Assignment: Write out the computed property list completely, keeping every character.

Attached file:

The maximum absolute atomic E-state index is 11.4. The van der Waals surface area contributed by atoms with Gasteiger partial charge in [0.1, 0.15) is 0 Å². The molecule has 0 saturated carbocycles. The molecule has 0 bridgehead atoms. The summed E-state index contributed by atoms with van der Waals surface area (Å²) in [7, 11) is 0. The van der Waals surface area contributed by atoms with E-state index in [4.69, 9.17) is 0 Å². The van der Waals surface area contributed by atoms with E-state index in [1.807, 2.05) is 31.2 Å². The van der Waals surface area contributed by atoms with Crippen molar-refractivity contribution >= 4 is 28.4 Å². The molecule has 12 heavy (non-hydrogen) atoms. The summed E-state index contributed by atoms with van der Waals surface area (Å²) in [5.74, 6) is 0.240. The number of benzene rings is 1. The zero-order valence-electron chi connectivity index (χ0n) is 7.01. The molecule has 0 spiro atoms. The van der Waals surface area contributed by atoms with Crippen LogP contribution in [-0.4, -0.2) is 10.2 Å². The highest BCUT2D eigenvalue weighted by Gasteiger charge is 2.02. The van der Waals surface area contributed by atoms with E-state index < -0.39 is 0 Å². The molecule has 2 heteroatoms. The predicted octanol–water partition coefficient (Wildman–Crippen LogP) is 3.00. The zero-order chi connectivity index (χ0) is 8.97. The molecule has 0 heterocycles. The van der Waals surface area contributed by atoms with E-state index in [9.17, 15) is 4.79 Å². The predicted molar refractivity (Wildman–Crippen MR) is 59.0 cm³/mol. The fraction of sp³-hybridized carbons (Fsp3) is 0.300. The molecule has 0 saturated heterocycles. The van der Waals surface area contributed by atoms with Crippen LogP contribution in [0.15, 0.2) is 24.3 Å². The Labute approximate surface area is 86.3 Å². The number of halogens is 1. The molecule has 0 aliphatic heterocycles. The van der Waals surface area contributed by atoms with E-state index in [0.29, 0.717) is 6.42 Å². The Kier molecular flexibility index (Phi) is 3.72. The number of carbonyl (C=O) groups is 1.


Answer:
The maximum absolute atomic E-state index is 11.4. The van der Waals surface area contributed by atoms with Gasteiger partial charge in [0.1, 0.15) is 0 Å². The molecule has 0 saturated carbocycles. The molecule has 0 bridgehead atoms. The summed E-state index contributed by atoms with van der Waals surface area (Å²) in [7, 11) is 0. The van der Waals surface area contributed by atoms with E-state index in [4.69, 9.17) is 0 Å². The van der Waals surface area contributed by atoms with E-state index in [1.807, 2.05) is 31.2 Å². The van der Waals surface area contributed by atoms with Crippen molar-refractivity contribution >= 4 is 28.4 Å². The molecule has 12 heavy (non-hydrogen) atoms. The summed E-state index contributed by atoms with van der Waals surface area (Å²) in [5.74, 6) is 0.240. The number of benzene rings is 1. The zero-order valence-electron chi connectivity index (χ0n) is 7.01. The molecule has 0 spiro atoms. The van der Waals surface area contributed by atoms with Crippen LogP contribution in [-0.4, -0.2) is 10.2 Å². The highest BCUT2D eigenvalue weighted by Gasteiger charge is 2.02. The van der Waals surface area contributed by atoms with E-state index < -0.39 is 0 Å². The molecule has 2 heteroatoms. The predicted octanol–water partition coefficient (Wildman–Crippen LogP) is 3.00. The zero-order chi connectivity index (χ0) is 8.97. The molecule has 0 heterocycles. The van der Waals surface area contributed by atoms with E-state index in [9.17, 15) is 4.79 Å². The predicted molar refractivity (Wildman–Crippen MR) is 59.0 cm³/mol. The fraction of sp³-hybridized carbons (Fsp3) is 0.300. The molecule has 0 saturated heterocycles. The van der Waals surface area contributed by atoms with Crippen LogP contribution in [0.15, 0.2) is 24.3 Å². The Labute approximate surface area is 86.3 Å². The number of halogens is 1. The molecule has 0 aliphatic heterocycles. The van der Waals surface area contributed by atoms with E-state index in [0.29, 0.717) is 6.42 Å². The Kier molecular flexibility index (Phi) is 3.72. The number of carbonyl (C=O) groups is 1.